Wednesday, 27 May 2009

Jamie and Claire Tour - May 2009

So we have roared straight through Belteine, not even pausing to really welcome the start of the Light Half of the year because I have been so busy putting the final touches to the first Jamie and Claire Tour. The day has finally arrived! The Jamie and Claire Tour (May) has begun and this entry will be the blog of our week on the Highland trail, with insights, images of the land and of course, Matters of Great Import regarding the journey of Claire, Jamie and Clannsmen through the Highlands.

Day 1 – into the Highlands

We have two Outlandish Spirits with us, Hannah and Ina. More from them later when they have recovered from the adventure of their International Flights. After months of anticipation, the first explorers have come to see what Inspirations 18th Century Scotland has in store to fire their souls.

We hope many.

Our visit to “Cranesmuir” (two pics) did not involve being nailed to the pillory, or being burned as a witch (despite the company of the tour), but we did explore the herb garden beneath Geillis Duncan's house and now our fingers smell of crushed lemon and rosemary.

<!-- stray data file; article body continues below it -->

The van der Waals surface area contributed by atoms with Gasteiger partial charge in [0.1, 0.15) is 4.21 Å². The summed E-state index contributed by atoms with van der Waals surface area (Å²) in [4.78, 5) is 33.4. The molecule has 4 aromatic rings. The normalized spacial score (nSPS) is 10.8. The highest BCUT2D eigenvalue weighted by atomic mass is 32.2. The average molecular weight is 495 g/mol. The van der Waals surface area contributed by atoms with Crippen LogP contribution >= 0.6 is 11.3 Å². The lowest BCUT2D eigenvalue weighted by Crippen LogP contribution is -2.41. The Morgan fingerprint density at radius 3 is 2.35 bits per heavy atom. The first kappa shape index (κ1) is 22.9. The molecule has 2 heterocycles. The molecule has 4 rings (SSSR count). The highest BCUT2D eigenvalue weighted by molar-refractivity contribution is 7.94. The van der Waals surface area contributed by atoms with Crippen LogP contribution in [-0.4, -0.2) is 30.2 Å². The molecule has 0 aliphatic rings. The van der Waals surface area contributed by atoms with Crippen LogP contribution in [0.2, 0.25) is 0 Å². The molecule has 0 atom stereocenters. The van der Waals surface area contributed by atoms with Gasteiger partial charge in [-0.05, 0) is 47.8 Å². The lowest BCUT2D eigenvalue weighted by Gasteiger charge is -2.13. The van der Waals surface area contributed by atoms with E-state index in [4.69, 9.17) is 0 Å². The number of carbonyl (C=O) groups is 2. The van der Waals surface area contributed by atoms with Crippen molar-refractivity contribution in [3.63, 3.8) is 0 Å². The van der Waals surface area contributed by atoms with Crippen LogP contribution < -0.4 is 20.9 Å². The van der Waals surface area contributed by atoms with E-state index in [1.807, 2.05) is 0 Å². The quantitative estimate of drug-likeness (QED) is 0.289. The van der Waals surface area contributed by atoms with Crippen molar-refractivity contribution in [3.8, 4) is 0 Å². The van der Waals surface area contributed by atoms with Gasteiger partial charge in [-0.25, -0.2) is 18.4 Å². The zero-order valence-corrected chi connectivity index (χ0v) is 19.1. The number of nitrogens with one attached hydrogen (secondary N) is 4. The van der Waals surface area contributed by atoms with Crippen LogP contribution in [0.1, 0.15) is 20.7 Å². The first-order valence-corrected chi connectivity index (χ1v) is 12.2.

Ina stood beside a fine waterwheel in MacNab Country, waiting for the appearance of Granny MacNab and the red drawers (complete with disrobed Highlander). Alas, there was but a wolf for company.

I decided that our guests' adventure should begin, as did Claire's, with Craigh na Dun. It is a Verra Special Place (pic) and leaves an impression on all of us.

It also resulted in Hannah finding our dashboard totem, now called Donas (pic).

With a mascot we needed a name for our travelling clann. Ina suggested Three Crones and a Dude. Hmmph. (see pic of three crones)

Things from the day that put a smile on Hannah's face “The view from the top”, “luggage arrived at the same time as me”; Ina Costa: “The really good Coffee named after me.” (Costa Coffee – we had to get her something to stay awake after her 36 hours' journey). Day one ends with all the girls safe asleep in the Highlands. We have begun!

Day 2 – Raising a Rebellion

Over breakfast, Ina describes her previous night using her US hairdryer with her fancy travel plug adaptor.